How we change what others think, feel, believe and do
If I have invested in something, I do not want to waste that investment.
Investing in something, by the way, includes not only money, but also (and particularly) time and emotion.
When someone makes an investment in something, it is because they have predicted the future and decided that the investment of time, energy (and possibly money) is worthwhile. They have also included gaining a return on that investment into their goals.
Self and mourning
An investment brings that thing closer to me and makes it a part of my sense of Identity, particularly if I attach emotional meaning to it. It becomes a part of me, and to detach it is remove a part of my self, such that I will feel a sense of loss and will go through a mourning process. Thoughts about this are often enough to dissuade any easy disinvestment.
If I have made a public commitment to something then going against that commitment will show me to be lack consistency and hence appear two-faced or a poor decision-maker. Hence I will be very unhappy to have to pull out, and especially so if that public commitment was to people who I respect and whose respect and support I will need in the future.
Because we have invested in something, it does not mean we will never pull out of it, and the Investment Model explains how we are constantly assessing the situation to determine whether we should stay or cut our losses and leave.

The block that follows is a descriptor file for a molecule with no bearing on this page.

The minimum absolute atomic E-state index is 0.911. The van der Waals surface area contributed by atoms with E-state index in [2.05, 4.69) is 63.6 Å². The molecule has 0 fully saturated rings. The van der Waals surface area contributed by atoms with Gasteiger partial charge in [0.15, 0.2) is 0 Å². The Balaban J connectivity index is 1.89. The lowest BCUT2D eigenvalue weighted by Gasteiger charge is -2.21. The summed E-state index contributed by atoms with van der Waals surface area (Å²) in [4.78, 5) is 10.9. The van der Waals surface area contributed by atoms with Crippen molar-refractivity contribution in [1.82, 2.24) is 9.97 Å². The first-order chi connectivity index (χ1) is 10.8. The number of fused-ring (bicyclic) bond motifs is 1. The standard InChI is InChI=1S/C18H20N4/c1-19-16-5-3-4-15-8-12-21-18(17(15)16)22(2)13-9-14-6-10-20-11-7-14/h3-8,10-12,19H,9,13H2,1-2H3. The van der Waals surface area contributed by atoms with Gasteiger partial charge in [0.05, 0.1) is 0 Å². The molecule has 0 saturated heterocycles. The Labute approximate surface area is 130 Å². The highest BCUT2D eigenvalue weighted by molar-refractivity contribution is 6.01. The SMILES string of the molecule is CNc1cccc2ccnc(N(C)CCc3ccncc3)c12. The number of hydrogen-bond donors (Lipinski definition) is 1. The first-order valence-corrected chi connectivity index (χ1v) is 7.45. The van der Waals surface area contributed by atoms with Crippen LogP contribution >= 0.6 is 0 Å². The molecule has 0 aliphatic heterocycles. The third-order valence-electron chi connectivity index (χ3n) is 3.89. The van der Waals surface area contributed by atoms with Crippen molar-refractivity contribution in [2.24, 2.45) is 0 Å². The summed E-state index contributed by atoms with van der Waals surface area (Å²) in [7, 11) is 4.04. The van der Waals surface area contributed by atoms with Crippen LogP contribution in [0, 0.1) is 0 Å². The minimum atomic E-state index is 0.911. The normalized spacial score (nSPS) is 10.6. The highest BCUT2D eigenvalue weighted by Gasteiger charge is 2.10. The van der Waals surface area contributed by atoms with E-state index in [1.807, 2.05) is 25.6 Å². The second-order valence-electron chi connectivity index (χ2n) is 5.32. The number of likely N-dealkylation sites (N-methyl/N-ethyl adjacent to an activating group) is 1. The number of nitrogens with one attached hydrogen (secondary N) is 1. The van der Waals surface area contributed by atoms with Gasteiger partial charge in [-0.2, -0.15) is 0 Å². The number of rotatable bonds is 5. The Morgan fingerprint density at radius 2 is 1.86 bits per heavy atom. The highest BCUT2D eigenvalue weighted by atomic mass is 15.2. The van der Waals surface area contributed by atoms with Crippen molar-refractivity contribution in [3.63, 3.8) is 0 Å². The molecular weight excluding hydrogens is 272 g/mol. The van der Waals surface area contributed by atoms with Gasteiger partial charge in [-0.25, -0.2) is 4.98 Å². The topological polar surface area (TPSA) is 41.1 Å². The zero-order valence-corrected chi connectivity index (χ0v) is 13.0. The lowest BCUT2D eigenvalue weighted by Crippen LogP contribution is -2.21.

Investment often represents a sunk cost that can never be recouped. To pull out can seem like making a loss. Whilst still invested, there is hope of recovery. This is sometimes called the Gambler's trap.
Past and future
If a person has already invested in the area in question, they will be more likely to sustain their commitment, due at least in part to the 'sunk cost' effect. Another part of their decision process is the investment required in the future. People want the most value for the least cost, so a minimal future investment is often desirable.
In contrast, persuaders often want significant investment to be in the future and may start from there being little prior investment. This tension between investment being located in the past or the future can be a problem, and resolving this is an important part of persuasion planning.
Related to investment is payback or benefit. A potential problem also arises if the subject is being asked to invest in the short term, with benefits to them appearing in the relatively distant future. The effect of discounting means that they will likely assign a lower value to the benefits in comparison with the shorter-term looming cost. A job of the persuader here is to improve this ratio by reducing the apparent costs and increasing the present perception of future value.
Get the other person to invest time and energy. It can be small at first, but then the commitment caused by that small investment can be used to gain further investment and so on.
Make the investment complex, including their thoughts, ideas, time and money. Get them to do things, to become physically involved. In particular, get them to make public commitments and to invest in highly visible acts.